Largest Privacy Settlement Won in Illinois Class-Action Litigation
By Michael A. Shapiro, Senior Counsel and Director, Data Privacy
This article was published on: January 31, 2020
On January 29, Facebook revealed that it has reached a tentative $550 million settlement of an Illinois class-action litigation alleging a wrongful use of its facial- recognition technology on residents of the state. The settlement will be the largest-ever cash privacy settlement won by class-action attorneys. It will also require Facebook to obtain consent from Illinois users for such functions as “face-tagging.”
The lawsuit (Patel v. Facebook, Inc.) alleged that plaintiffs did not consent to having their uploaded pictures scanned with facial recognition software for purpose of “tag suggestions” and weren’t informed of how long the data would be saved when the mapping started in 2011. The claim was brought under the Illinois Biometric Information Privacy Act (BIPA), 740 ILCS 14/1 et seq., which requires private entities to provide notice and obtain written consent before biometric information is collected, prohibits the sale of and restricts the overall disclosure of biometric information, and requires companies to follow a reasonable standard of care in storing, transmitting, and protecting biometric information from disclosure. Facebook potentially faced up to $35 billion in damages in the lawsuit.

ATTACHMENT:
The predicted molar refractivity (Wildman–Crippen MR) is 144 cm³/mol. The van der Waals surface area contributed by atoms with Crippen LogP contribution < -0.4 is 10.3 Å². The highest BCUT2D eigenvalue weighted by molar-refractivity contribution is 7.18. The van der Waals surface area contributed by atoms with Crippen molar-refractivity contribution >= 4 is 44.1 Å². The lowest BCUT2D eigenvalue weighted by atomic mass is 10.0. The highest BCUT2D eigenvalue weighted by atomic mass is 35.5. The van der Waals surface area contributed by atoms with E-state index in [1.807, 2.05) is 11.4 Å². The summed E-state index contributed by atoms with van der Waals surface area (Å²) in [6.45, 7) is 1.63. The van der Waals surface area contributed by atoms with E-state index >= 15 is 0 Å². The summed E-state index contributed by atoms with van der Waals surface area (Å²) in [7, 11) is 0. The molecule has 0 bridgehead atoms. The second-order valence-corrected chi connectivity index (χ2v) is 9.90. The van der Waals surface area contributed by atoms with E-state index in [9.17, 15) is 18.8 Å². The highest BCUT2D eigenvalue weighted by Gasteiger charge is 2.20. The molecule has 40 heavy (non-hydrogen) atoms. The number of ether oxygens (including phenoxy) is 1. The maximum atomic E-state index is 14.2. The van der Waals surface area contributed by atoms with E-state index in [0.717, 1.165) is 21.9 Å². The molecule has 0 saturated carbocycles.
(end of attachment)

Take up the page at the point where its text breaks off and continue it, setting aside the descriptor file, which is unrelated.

The main legal issue in the case was whether plaintiff suffered an “actual injury” or “concrete harm” sufficient to establish Article III standing to sue in federal court. Facebook argued that users lacked standing to sue because the mapping of their facial data did not cause them to lose money or suffer any economic injury. The Ninth Circuit Court of Appeals, however, concluded that the development of a face template using facial-recognition technology without consent invades an individual’s private affairs and concrete interests. The Court held that Facebook’s alleged violation of the BIPA statutory requirements necessarily violates plaintiff’s substantive privacy interests sufficient to establish standing in federal court. Earlier this month, the United States Supreme Court declined to take the appeal in the case.
The Patel decision, along with the Illinois Supreme Court ruling in Rosenbach v. Six Flags Entertainment Corp., 2019 IL 123186, which held that failure to comply with the BIPA requirements subjects the defendant company to statutory damages and injunctive relief in the absence of plaintiff showing actual injury or adverse effect, raise the stakes for companies subject to the BIPA and other privacy statutes allowing for a private right action as non-compliance with the statutory requirements might result in claims for substantial damages.
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